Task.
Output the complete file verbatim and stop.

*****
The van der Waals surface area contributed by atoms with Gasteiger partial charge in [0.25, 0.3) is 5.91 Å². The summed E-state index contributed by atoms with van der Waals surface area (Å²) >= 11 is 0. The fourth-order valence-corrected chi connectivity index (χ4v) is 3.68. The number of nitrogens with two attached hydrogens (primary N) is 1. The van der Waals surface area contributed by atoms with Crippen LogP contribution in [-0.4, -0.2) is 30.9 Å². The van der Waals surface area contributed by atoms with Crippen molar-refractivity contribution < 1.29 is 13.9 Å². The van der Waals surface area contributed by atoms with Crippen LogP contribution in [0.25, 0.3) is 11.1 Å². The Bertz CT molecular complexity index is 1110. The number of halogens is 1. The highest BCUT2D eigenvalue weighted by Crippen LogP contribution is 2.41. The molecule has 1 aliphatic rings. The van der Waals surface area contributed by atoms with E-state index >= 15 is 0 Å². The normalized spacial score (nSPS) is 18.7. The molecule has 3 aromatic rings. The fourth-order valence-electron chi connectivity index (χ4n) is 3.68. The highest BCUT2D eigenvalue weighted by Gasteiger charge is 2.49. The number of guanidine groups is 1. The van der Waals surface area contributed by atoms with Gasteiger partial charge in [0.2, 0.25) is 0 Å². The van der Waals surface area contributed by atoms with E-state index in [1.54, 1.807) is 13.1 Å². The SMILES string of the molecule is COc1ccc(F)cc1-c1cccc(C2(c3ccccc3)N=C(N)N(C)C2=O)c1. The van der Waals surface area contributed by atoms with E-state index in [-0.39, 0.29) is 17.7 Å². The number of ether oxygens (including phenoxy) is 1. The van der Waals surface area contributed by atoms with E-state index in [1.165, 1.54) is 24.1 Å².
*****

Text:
The van der Waals surface area contributed by atoms with Gasteiger partial charge in [0.25, 0.3) is 5.91 Å². The summed E-state index contributed by atoms with van der Waals surface area (Å²) >= 11 is 0. The fourth-order valence-corrected chi connectivity index (χ4v) is 3.68. The number of nitrogens with two attached hydrogens (primary N) is 1. The van der Waals surface area contributed by atoms with Crippen LogP contribution in [-0.4, -0.2) is 30.9 Å². The van der Waals surface area contributed by atoms with Crippen molar-refractivity contribution < 1.29 is 13.9 Å². The van der Waals surface area contributed by atoms with Crippen LogP contribution in [0.25, 0.3) is 11.1 Å². The Bertz CT molecular complexity index is 1110. The number of halogens is 1. The highest BCUT2D eigenvalue weighted by Crippen LogP contribution is 2.41. The molecule has 1 aliphatic rings. The van der Waals surface area contributed by atoms with E-state index >= 15 is 0 Å². The normalized spacial score (nSPS) is 18.7. The molecule has 3 aromatic rings. The fourth-order valence-electron chi connectivity index (χ4n) is 3.68. The highest BCUT2D eigenvalue weighted by Gasteiger charge is 2.49. The number of guanidine groups is 1. The van der Waals surface area contributed by atoms with Gasteiger partial charge in [0.2, 0.25) is 0 Å². The van der Waals surface area contributed by atoms with E-state index in [1.54, 1.807) is 13.1 Å². The SMILES string of the molecule is COc1ccc(F)cc1-c1cccc(C2(c3ccccc3)N=C(N)N(C)C2=O)c1. The van der Waals surface area contributed by atoms with E-state index in [-0.39, 0.29) is 17.7 Å². The number of ether oxygens (including phenoxy) is 1. The van der Waals surface area contributed by atoms with E-state index in [1.165, 1.54) is 24.1 Å².